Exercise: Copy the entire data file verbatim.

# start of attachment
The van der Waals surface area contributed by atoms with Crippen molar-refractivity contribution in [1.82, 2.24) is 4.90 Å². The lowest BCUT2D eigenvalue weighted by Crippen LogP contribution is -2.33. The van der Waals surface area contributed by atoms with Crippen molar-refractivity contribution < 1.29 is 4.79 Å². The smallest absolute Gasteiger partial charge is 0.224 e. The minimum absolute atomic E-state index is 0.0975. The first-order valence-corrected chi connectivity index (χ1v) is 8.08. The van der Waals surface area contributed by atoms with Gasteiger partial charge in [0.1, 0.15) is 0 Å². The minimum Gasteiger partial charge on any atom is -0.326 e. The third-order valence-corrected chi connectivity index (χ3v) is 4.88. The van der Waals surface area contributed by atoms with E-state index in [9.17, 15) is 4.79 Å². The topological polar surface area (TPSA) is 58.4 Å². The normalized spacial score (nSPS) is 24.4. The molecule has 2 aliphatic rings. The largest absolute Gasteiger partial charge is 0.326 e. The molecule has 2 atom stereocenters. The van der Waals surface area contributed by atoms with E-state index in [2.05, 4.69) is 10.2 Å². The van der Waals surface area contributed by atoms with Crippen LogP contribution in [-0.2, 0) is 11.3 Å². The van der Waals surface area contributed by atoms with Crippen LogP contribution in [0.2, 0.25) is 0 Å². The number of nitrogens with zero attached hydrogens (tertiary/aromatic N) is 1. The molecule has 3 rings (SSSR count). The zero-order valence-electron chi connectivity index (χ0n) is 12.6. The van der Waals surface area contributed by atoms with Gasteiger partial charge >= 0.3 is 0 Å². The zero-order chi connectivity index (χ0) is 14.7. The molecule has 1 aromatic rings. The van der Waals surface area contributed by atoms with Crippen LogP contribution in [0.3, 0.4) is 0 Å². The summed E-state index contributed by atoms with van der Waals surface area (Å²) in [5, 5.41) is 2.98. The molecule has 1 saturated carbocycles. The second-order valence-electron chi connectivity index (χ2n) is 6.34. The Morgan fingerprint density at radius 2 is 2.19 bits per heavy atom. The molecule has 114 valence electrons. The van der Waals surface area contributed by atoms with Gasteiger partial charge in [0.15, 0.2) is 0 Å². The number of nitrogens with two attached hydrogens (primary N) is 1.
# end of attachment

The van der Waals surface area contributed by atoms with Crippen molar-refractivity contribution in [1.82, 2.24) is 4.90 Å². The lowest BCUT2D eigenvalue weighted by Crippen LogP contribution is -2.33. The van der Waals surface area contributed by atoms with Crippen molar-refractivity contribution < 1.29 is 4.79 Å². The smallest absolute Gasteiger partial charge is 0.224 e. The minimum absolute atomic E-state index is 0.0975. The first-order valence-corrected chi connectivity index (χ1v) is 8.08. The van der Waals surface area contributed by atoms with Gasteiger partial charge in [0.1, 0.15) is 0 Å². The minimum Gasteiger partial charge on any atom is -0.326 e. The third-order valence-corrected chi connectivity index (χ3v) is 4.88. The van der Waals surface area contributed by atoms with E-state index in [9.17, 15) is 4.79 Å². The topological polar surface area (TPSA) is 58.4 Å². The normalized spacial score (nSPS) is 24.4. The molecule has 2 aliphatic rings. The largest absolute Gasteiger partial charge is 0.326 e. The molecule has 2 atom stereocenters. The van der Waals surface area contributed by atoms with E-state index in [2.05, 4.69) is 10.2 Å². The van der Waals surface area contributed by atoms with Crippen LogP contribution in [-0.2, 0) is 11.3 Å². The van der Waals surface area contributed by atoms with Crippen LogP contribution in [0.2, 0.25) is 0 Å². The number of nitrogens with zero attached hydrogens (tertiary/aromatic N) is 1. The molecule has 3 rings (SSSR count). The zero-order valence-electron chi connectivity index (χ0n) is 12.6. The van der Waals surface area contributed by atoms with Gasteiger partial charge >= 0.3 is 0 Å². The zero-order chi connectivity index (χ0) is 14.7. The molecule has 1 aromatic rings. The van der Waals surface area contributed by atoms with Crippen LogP contribution in [0.3, 0.4) is 0 Å². The summed E-state index contributed by atoms with van der Waals surface area (Å²) in [5, 5.41) is 2.98. The molecule has 1 saturated carbocycles. The second-order valence-electron chi connectivity index (χ2n) is 6.34. The Morgan fingerprint density at radius 2 is 2.19 bits per heavy atom. The molecule has 114 valence electrons. The van der Waals surface area contributed by atoms with Gasteiger partial charge in [0.15, 0.2) is 0 Å². The number of nitrogens with two attached hydrogens (primary N) is 1.